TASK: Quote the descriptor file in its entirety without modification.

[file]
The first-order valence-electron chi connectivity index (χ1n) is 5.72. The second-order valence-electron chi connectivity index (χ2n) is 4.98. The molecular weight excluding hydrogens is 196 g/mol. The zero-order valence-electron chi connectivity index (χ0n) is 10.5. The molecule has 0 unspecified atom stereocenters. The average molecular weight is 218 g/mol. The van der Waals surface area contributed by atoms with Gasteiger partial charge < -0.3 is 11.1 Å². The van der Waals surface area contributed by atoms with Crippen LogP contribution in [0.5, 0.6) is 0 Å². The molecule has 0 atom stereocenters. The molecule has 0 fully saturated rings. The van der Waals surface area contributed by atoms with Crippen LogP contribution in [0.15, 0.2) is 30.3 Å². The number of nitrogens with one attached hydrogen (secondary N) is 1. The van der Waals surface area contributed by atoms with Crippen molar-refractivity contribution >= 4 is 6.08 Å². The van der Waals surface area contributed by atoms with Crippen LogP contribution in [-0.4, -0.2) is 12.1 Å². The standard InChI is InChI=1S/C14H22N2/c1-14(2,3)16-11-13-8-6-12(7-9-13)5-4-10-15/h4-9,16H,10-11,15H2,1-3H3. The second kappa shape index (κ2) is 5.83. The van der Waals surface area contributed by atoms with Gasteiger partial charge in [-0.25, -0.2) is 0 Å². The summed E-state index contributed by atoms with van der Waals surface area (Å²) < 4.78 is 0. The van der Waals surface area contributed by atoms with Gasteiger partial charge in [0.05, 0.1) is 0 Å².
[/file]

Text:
The first-order valence-electron chi connectivity index (χ1n) is 5.72. The second-order valence-electron chi connectivity index (χ2n) is 4.98. The molecular weight excluding hydrogens is 196 g/mol. The zero-order valence-electron chi connectivity index (χ0n) is 10.5. The molecule has 0 unspecified atom stereocenters. The average molecular weight is 218 g/mol. The van der Waals surface area contributed by atoms with Gasteiger partial charge < -0.3 is 11.1 Å². The van der Waals surface area contributed by atoms with Crippen LogP contribution in [0.5, 0.6) is 0 Å². The molecule has 0 atom stereocenters. The molecule has 0 fully saturated rings. The van der Waals surface area contributed by atoms with Crippen LogP contribution in [0.15, 0.2) is 30.3 Å². The number of nitrogens with one attached hydrogen (secondary N) is 1. The van der Waals surface area contributed by atoms with Crippen molar-refractivity contribution >= 4 is 6.08 Å². The van der Waals surface area contributed by atoms with Crippen LogP contribution in [-0.4, -0.2) is 12.1 Å². The standard InChI is InChI=1S/C14H22N2/c1-14(2,3)16-11-13-8-6-12(7-9-13)5-4-10-15/h4-9,16H,10-11,15H2,1-3H3. The second kappa shape index (κ2) is 5.83. The van der Waals surface area contributed by atoms with Gasteiger partial charge in [-0.25, -0.2) is 0 Å². The summed E-state index contributed by atoms with van der Waals surface area (Å²) < 4.78 is 0. The van der Waals surface area contributed by atoms with Gasteiger partial charge in [0.05, 0.1) is 0 Å².